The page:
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june 26 oeth, innate released t results of the public trial and the next day the stock drops more than 92%. our zeke miller covering the white house and danny cevallos. >> jake, i want to start with you. this is something you tweeted of your reporting from january, 2017. "over heard at the capitol, chris collins talking loudly into a phone, bragging about how many millionaires i have made in buffalo in the last month. he was brainging about a stock tip he had shared with people." are there any congressman that should be worried jake sherman? >> i can tell you in play book p.m., we laid out a number of
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congressmen who were invested in this stock, republicans in texas and oklahoma who some of them have said they got this tip from chris collins who was on the commerce committee. i think we should take a step back here. this election, democrats have been looking for a theme. they want to make this election about the swamp and washington, about republicans were not just acting on the level in their duties. they seem to have been handed this on a silver platter. you have the president's campaign manager on trial of virginia. you have a congressman who was indicted not for insider trading but on insider trading scheme and you have a whole host of issues that indicates that republicans could be run against as a swamp creature who has not treated office well. you compound this with the issue we saw yesterday. democrats gaining crowds on
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republicans of this strong district here in columbus. you kind of paint a picture of serious political problems for republicans. >> hours after that special election, number of other news making elections around the country. danny, how much trouble again, we should note there is allegations at this point. based on what we know, how much trouble is the congressman in. >> the allegation and indictment are very bad for the congressman. the law recognizes two kinds of people when it comes to insider tradi trading. there is a tipper and there is the tippee. collins is a tipper. he had insider information and information according to the allegations and indictment was information under company that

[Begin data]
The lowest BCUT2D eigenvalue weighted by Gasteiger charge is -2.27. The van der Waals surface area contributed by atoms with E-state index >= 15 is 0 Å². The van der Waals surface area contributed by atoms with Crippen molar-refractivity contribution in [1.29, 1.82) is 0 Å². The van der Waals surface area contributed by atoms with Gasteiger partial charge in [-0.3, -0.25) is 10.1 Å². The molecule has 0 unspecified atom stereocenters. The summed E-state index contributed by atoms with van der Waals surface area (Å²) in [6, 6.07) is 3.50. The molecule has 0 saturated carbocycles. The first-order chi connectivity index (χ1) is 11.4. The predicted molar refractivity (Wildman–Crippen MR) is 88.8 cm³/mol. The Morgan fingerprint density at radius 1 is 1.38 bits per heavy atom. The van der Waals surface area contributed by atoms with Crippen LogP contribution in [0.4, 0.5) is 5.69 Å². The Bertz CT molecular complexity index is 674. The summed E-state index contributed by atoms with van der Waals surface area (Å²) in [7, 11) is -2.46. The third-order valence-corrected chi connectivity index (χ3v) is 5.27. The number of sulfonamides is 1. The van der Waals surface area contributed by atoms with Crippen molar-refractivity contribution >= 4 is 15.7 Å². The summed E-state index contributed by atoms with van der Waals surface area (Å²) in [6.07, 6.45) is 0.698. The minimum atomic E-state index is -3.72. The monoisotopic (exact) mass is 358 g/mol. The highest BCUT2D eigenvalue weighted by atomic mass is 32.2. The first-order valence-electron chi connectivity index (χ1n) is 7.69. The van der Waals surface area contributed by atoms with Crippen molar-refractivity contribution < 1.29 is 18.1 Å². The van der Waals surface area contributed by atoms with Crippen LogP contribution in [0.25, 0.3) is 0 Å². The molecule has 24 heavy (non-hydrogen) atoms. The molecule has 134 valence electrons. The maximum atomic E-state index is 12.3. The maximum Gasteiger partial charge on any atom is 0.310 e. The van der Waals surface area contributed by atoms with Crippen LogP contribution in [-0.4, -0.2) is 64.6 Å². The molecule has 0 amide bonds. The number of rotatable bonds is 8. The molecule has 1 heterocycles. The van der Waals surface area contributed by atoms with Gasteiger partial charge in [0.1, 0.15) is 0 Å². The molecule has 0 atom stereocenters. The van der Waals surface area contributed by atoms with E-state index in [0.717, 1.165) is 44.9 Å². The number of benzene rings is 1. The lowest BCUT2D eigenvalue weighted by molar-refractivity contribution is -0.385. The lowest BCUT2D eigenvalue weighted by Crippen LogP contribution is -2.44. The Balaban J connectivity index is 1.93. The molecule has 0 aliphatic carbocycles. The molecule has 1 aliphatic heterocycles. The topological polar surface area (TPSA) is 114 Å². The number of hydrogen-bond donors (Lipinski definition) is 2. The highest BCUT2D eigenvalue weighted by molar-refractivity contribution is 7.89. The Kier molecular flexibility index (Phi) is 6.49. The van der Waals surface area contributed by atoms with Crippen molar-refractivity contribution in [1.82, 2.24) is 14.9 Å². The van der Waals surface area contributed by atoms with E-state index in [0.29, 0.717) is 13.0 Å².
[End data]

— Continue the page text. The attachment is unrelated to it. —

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should not be exposed. you show allegations of the phone records as he supposedly franticly calls his son from the white house. >> from the white house. >> yes, multiple in a row and there is a six-minute phone call. this is the kind of case even if you don't have a recording from that phone call, the inference to be drawn is very compelling and you have all of these tippees who are selling and avoiding the disaster that was the result of this negative report. >> u.s. attorneys typically don't bring charges like this unless they feel it is a slam dunk case. >> u.s. attorneys build their case and spend a lot of time until they finally seek an indictment. when a federal case is indicted, it usually leads to a conviction.
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>> zeke, i want to play something of what president trump said, this is july of last year. >> take a listen. congressman chris collins. right from the beginning he said trump is going to win that's why i like him. i didn't like him that much before. now i love him. one would assume someone working all on the campaign ad is featuring that. >> you can assume that as this jake mentions that this brought into the narrative right now for republicans and the problem that they have of the perception problem of president trump ran and saying he's going to drain the swamp and democrats don't have a fairly -- they have a lot of details and a picture of the swamp getting swamper with president trump in the white house. that's a problem for republicans this november but also for president trump in 2020.